Brain-machine interfaces
Computational Neuroscience Journal Club in the BLG, September 28 2021
Ever since the first recordings of human brain activity around a century ago, developments in recording techniques have greatly improved the quality, variety and scale of neural data collected in neuroscience experiments. To test and expand our understanding of the brain, one has to perform experiments that involve recording and potentially manipulating activity in live neural populations simultaneously with behaviour and/or sensory input. The relation between the observed activity and the external behaviour or input allows one to characterize the meaning and function of such neural signals. Due to the complexity of neural activity, the analysis of neural data relies on powerful statistical tools and computational methods that run on silicon hardware. When combining all these aspects into a single framework, one naturally arrives at the idea of brain-machine interfaces (BMIs) or brain-computer interfaces (BCIs). Such setups aim to provide, as the name suggests, a direct interface to observe and potentially control neural activity through software. If successful, such constructions open up many new avenues for testing neuroscience theories, exploring neural activity, and more practical applications like reading intended behaviour.

Optimal spike coding
Computational Neuroscience Journal Club in the BLG, February 23 2021
An interesting line of research that separate from the conventional rate coding perspective is explored in this talk. This framework is referred to as “optimal spike coding”, named because each individual spike conveys information optimally according to a simple criterion. Interestingly, this framework allows one to “derive” leaky integrate-and-fire dynamics from a normative model, connecting higher level computational functions directly with aspects of single neuron dynamics!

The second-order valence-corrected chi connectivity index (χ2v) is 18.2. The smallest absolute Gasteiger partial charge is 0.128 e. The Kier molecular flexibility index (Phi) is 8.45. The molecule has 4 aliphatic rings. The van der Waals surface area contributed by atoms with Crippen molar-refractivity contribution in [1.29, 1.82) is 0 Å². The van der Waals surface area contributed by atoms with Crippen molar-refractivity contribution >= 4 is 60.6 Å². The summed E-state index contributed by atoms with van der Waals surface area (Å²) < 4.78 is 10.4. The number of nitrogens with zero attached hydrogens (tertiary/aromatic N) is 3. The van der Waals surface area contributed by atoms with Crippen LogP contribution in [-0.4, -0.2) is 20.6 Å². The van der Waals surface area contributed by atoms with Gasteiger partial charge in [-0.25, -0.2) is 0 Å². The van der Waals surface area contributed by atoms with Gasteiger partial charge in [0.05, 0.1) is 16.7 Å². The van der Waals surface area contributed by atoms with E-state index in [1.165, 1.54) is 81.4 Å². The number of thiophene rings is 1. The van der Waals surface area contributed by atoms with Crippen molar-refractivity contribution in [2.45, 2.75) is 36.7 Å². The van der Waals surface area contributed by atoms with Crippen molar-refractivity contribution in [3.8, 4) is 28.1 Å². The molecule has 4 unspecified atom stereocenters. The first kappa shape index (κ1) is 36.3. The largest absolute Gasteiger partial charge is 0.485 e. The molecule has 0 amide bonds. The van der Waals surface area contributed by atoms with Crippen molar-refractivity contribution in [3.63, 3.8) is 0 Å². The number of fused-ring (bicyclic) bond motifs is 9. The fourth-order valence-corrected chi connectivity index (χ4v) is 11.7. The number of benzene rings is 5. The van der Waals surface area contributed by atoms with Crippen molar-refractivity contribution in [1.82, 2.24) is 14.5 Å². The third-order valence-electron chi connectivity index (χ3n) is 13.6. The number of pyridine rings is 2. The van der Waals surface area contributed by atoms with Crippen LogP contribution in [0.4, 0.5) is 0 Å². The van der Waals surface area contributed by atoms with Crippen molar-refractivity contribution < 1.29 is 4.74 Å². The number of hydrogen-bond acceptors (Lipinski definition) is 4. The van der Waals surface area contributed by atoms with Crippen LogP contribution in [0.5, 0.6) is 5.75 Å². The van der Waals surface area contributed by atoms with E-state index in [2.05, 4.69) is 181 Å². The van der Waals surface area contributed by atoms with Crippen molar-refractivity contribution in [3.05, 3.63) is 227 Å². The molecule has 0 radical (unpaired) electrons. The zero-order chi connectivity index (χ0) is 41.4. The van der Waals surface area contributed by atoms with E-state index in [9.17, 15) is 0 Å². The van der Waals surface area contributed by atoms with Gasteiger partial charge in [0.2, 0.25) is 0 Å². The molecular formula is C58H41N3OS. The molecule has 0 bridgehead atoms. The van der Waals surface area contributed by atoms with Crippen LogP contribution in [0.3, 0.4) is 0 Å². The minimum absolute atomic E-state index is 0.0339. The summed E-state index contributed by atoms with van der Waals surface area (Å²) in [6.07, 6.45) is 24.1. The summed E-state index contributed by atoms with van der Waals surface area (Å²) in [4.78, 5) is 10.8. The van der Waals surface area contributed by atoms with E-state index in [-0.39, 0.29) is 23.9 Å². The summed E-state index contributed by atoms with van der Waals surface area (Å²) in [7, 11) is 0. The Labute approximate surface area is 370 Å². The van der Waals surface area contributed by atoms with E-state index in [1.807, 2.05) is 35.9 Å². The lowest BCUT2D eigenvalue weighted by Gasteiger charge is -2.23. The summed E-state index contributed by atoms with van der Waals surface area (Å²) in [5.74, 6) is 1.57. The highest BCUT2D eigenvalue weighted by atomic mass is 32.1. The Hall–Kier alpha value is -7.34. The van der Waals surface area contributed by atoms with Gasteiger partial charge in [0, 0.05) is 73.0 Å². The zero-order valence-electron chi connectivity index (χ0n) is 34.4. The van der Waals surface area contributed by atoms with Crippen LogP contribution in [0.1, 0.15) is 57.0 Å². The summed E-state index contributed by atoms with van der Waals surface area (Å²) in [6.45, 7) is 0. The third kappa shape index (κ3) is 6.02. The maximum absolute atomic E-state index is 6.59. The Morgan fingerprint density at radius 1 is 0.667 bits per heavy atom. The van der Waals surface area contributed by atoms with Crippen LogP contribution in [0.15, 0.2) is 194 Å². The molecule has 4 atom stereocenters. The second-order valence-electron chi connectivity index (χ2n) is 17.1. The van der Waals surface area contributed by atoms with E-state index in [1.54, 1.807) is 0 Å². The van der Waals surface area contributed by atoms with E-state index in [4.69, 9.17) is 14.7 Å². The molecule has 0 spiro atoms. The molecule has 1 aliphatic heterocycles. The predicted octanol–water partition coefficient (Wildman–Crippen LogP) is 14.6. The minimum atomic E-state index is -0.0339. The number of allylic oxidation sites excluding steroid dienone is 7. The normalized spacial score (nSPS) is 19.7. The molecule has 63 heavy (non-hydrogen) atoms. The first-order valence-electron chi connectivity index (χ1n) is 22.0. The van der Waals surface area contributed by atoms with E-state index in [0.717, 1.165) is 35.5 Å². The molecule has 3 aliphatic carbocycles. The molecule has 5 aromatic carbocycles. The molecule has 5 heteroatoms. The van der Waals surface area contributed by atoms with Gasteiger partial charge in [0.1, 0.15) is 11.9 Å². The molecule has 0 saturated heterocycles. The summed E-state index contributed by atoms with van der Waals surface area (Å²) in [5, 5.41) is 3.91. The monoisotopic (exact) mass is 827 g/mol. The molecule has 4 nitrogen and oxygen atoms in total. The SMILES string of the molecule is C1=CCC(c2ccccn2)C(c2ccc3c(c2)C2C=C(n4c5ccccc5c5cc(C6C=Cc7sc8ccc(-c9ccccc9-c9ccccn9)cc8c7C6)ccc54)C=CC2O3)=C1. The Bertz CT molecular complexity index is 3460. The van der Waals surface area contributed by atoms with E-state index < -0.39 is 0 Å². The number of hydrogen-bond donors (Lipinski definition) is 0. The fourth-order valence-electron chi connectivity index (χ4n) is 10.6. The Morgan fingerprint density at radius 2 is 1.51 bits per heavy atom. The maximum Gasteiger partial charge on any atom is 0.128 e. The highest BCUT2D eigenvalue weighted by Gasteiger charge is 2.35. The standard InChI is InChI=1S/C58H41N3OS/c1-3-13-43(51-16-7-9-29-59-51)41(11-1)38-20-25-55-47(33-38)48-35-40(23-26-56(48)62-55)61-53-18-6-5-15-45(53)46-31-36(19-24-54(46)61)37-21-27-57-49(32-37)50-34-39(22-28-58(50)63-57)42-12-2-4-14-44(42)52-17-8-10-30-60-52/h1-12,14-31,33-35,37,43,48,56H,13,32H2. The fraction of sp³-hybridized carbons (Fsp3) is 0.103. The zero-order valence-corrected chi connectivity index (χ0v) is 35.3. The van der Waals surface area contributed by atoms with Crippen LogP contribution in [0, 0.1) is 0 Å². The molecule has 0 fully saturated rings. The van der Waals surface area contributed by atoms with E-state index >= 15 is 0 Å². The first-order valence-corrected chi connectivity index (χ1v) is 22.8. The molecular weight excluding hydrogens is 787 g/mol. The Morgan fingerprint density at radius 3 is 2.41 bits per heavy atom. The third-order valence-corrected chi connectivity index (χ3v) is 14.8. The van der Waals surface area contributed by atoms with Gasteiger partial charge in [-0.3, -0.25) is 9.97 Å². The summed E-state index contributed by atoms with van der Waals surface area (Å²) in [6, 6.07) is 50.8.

Non-spatial representations in the hippocampal formation
Computational Neuroscience Journal Club in the BLG, October 6 2020
This talk discussed experimental and theoretical works on neural representations in the hippocampal formation that go beyond spatial navigation. Typical cells like place cells exhibit characteristic tuning to animal position, but recent works have found equally informative representations in non-spatial contexts, such as auditory tasks. Theoretical studies hypothesize a general inference framework implemented by such neural representations.

Variability in neural discharge of place and grid cells
Computational Neuroscience Journal Club in the BLG, April 21 2020
This talk discussed experimental and computational analysis of the excess irregularity in neural spiking activity seen in many cells in the hippocampus and entorhinal cortex. These regions contain cells involved in spatial navigation, and studying the statistical properties of their spiking activity is a key step to understanding biological navigation.